Indie games (meaning independent) are different from big-label games in that the former are created by independent developers, teams of developers or small game development company, while video game publishers sponsor the latter.
Indie game development is inherently different from sponsored game development in some ways, which we discuss below in more detail. Let’s look at the positive side first.
- Limitless creativity. When you are your boss (which is the case with indie teams), you can experiment with crazy ideas that established game publishers would not risk investing into. They can afford the luxury of changing their minds and moving in the opposite direction; they can start small and grow big (unexpectedly), or they can back off and completely dissolve their project.As soon as there is a sponsor, you have to account for their opinion, you are responsible for certain pieces of work, so you cannot switch to work on a great idea you have just had, you cannot modify the concepts at your own discretion, and you cannot stop delivering results according to the schedule.
- Relaxed atmosphere. Indie game developers are often friends or at least soulmates. They share a common outlook; they are OK with crossing boundaries and neglecting authorities, they are adventurous and daring. So it’s hard to put these folks into the framework and make them do “right” thing (which is not always good, though – see cons). But these guys try to enjoy every minute of the process, and toil because they love what they do.
- Flexible deadlines. This point is directly related to the previous one – when no-one is pressuring you, when you don’t have an announcement of the release date published in all possible media, you will much less likely tie yourself by strict deadlines and will unlikely be upset when unable to stick to them. After all, your team got together to have fun, productive and possibly profitable, but fun.
- Internal motivation. When the team of enthusiasts decides to create a new fancy game, they are already charged with ideas, passion, and energy. No supervisor with the whip is needed to get them going (however, a jockey to pull the reins in the right direction may help – see cons). This intrinsic drive is what keeps indie developers on track, at least for the time being.
- Lack of business knowledge / unreasonable expectations. Getting into indie game development is a piece of cake – simply team up with a few like-minded aficionados and way to go! But reality can be cruel, and the pink glasses may fade quickly. Game development is not a game in itself – it’s business, and business is all about rules, procedures, KPIs, and… profit. If you start developing a game out of the blue, you risk setting expectations too high (too low happens much more rarely), misinterpreting what the customer wants, or just running out of money. So, at least some informal research and planning are desirable to back up your endeavor.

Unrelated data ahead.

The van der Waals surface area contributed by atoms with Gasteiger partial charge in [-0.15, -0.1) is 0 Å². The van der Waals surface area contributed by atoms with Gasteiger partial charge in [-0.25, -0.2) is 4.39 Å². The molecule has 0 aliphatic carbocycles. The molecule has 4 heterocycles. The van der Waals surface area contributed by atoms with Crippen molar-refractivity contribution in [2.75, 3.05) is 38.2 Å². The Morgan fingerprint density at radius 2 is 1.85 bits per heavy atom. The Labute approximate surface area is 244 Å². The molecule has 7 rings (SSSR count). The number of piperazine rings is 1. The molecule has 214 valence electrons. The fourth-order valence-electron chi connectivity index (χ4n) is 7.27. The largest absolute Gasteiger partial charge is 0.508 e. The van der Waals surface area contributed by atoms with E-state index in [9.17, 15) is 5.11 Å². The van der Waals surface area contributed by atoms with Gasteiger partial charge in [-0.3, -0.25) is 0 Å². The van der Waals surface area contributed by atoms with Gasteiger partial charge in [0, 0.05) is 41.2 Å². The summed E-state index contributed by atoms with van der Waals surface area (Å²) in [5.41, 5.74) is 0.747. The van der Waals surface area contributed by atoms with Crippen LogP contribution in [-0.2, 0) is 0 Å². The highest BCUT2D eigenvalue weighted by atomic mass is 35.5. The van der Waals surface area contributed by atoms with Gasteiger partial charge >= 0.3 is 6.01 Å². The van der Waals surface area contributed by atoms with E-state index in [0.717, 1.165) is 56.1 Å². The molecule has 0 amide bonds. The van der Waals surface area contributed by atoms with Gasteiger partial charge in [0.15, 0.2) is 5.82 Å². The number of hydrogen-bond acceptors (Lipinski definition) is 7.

- Poor management. This drawback stems from the previous idea. As indie development teams are frequently quite amateurish, especially regarding coordination and subordination, they tend to be disorganized and too horizontal. However, an indie game development process is not much different from the way big-name games are developed. After all, it is still a game, and for it to see the light of day particular sequence of steps has to be followed. Even if there is no designated manager in a team, someone has to act as one to streamline the development process, determine priorities and assign tasks.
- Limited resources. This issue is pretty obvious due to the nature of independent video game development – no outside sponsors are welcomed. Indie teams usually rely heavily on personal contributions of its members and leverage crowdfunding. Since it’s not always easy to ensure public buy-in, most indie games are developed on a tight budget. This leads to several important consequences:
- Indie games are often small or nor as elaborate and multifaceted as the big names
- Graphics may be not as high quality as mainstream games can afford
- In the best case scenario, arriving at profitability takes 3 to 5 years
- Indie developers have to be good at everything as having designated narrow specialists for each area of expertise is unrealistic
- Marketing would most likely happen through social networks, forums, and other free channels, therefore, reaching out to large audiences may require time and talent.
These days, opportunities for independent creative process grow exponentially – you can self-publish a book, run a blog, organize a personal exhibition, or launch a new video game with little to no investment. Free collaboration, development, management and marketing tools enable passionate individuals to pursue their dreams with a minimal price to pay in case of failure. Being your boss, working in an inherently aspiring team, and making your vision come true are the factors that drive inspired geeks into the indie world.